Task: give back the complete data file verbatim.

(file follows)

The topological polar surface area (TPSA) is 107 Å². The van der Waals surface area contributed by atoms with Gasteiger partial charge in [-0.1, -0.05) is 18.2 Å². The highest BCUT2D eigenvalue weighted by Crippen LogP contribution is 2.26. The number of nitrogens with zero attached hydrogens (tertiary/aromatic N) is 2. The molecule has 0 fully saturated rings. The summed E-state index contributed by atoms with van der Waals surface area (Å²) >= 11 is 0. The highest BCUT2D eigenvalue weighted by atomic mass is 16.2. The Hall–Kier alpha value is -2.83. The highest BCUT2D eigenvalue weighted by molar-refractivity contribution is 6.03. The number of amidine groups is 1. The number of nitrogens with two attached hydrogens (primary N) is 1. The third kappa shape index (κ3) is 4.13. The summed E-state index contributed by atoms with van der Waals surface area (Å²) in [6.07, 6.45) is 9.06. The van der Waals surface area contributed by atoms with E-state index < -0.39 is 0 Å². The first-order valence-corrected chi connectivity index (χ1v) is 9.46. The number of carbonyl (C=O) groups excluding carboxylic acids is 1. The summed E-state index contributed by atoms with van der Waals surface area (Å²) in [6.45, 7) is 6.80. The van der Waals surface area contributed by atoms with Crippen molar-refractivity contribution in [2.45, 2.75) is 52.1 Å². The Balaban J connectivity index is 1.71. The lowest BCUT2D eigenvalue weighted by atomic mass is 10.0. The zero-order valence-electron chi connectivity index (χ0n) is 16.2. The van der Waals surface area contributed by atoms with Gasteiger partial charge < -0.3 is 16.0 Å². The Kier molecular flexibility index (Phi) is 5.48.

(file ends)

The topological polar surface area (TPSA) is 107 Å². The van der Waals surface area contributed by atoms with Gasteiger partial charge in [-0.1, -0.05) is 18.2 Å². The highest BCUT2D eigenvalue weighted by Crippen LogP contribution is 2.26. The number of nitrogens with zero attached hydrogens (tertiary/aromatic N) is 2. The molecule has 0 fully saturated rings. The summed E-state index contributed by atoms with van der Waals surface area (Å²) >= 11 is 0. The highest BCUT2D eigenvalue weighted by atomic mass is 16.2. The Hall–Kier alpha value is -2.83. The highest BCUT2D eigenvalue weighted by molar-refractivity contribution is 6.03. The number of amidine groups is 1. The number of nitrogens with two attached hydrogens (primary N) is 1. The third kappa shape index (κ3) is 4.13. The summed E-state index contributed by atoms with van der Waals surface area (Å²) in [6.07, 6.45) is 9.06. The van der Waals surface area contributed by atoms with E-state index < -0.39 is 0 Å². The first-order valence-corrected chi connectivity index (χ1v) is 9.46. The number of carbonyl (C=O) groups excluding carboxylic acids is 1. The summed E-state index contributed by atoms with van der Waals surface area (Å²) in [6.45, 7) is 6.80. The van der Waals surface area contributed by atoms with Crippen molar-refractivity contribution in [2.45, 2.75) is 52.1 Å². The Balaban J connectivity index is 1.71. The lowest BCUT2D eigenvalue weighted by atomic mass is 10.0. The zero-order valence-electron chi connectivity index (χ0n) is 16.2. The van der Waals surface area contributed by atoms with Gasteiger partial charge < -0.3 is 16.0 Å². The Kier molecular flexibility index (Phi) is 5.48.